Short Summary: Third person telling of Elizabeth I’s life from birth to her succession as queen.
Review: Historical Fiction is one of my favorite genres, especially concerning royalty. The Tudor time period has been a big focus in my reading and I’ve read several books about Elizabeth already, so I was excited to pick this one up. (I also picked up Weir’s other book, Innocent Traitor, but that will be another review.)
The book is written in third person, something I don’t find often in this genre of book. Most often it’s in first person. (Weir’s Innocent Traitor was in first person, but in My Lady Elizabeth she claims her publisher’s wanted her to write in third person.) While it was difficult adjusting to at first, I found it fascinating being able to see into the heads of secondary characters. For example, Elizabeth’s governess, Kat. Kat is jealous of Katherine Parr, Henry VIII’s fifth wife, because Elizabeth views Katherine as a mother, while Kat feels Elizabeth should be viewing herself as a mother. I’ve never been able to read such feelings from a character other than Elizabeth, having always been limited to first person.
Another upside to this book was the spice Weir added to Elizabeth’s scandal with Thomas Seymour. Elizabeth has always been viewed as a virgin, having never married. BUT, just because she never married, doesn’t mean she didn’t engage in some inappropriate activities… This is another interesting twist Weir added to young Elizabeth’s story, as I’ve never read it in any other Historical Fiction work.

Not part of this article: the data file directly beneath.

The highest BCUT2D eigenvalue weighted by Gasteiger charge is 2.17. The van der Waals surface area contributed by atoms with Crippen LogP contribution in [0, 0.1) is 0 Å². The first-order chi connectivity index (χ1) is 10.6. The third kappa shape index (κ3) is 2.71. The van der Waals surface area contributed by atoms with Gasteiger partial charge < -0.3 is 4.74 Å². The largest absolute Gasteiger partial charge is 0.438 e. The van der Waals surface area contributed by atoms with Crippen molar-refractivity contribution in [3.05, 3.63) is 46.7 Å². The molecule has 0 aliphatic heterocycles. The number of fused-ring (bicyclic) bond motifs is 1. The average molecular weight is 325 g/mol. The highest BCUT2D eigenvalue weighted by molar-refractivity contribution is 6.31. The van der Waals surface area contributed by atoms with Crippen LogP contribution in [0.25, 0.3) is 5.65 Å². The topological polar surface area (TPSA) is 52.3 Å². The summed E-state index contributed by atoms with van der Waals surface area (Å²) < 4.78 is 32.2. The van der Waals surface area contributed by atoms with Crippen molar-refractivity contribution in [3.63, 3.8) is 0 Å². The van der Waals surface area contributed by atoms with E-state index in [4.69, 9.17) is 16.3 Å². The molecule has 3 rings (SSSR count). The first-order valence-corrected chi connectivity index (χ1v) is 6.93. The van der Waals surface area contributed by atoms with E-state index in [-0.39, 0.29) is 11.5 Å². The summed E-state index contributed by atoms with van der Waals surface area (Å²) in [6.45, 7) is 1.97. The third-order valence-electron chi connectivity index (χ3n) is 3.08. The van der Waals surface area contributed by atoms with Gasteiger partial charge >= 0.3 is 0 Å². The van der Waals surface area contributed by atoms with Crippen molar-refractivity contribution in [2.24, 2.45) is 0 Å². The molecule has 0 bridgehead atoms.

This twist also serves another purpose, that even despite Elizabeth’s inhuman intelligence we’re also reminded of how imperfect and human she is, despite the front she is forced to put up as a princess of England. Weir does a good job through Elizabeth’s youthful indiscretion and infatuation with Thomas Seymour. Even Elizabeth, a girl who claims she will never married and be ruled by a man, is susceptible to lust and sexual desire the same as any other person.
Elizabeth’s relationship with her sister is also a very amicable, healthy one. Mary was not made out to be a bad guy, even in the infamous episode of Elizabeth’s imprisonment in the Tower of London. They were too sisters who loved each other, but circumstances made life and their relationship rocky. Mary was an aging woman, dreaming for a child, devout in her religious beliefs and her only fault was that she was influenced by those who hoped to do evil to her country.
However, I did have one downside to this book. At times throughout reading, I almost felt bored. Maybe this is because I know the ‘story’ already, but it just was as gripping at points. It was not bad enough that I couldn’t finish it, but I do recall times when I sat the book down because I wasn’t into it.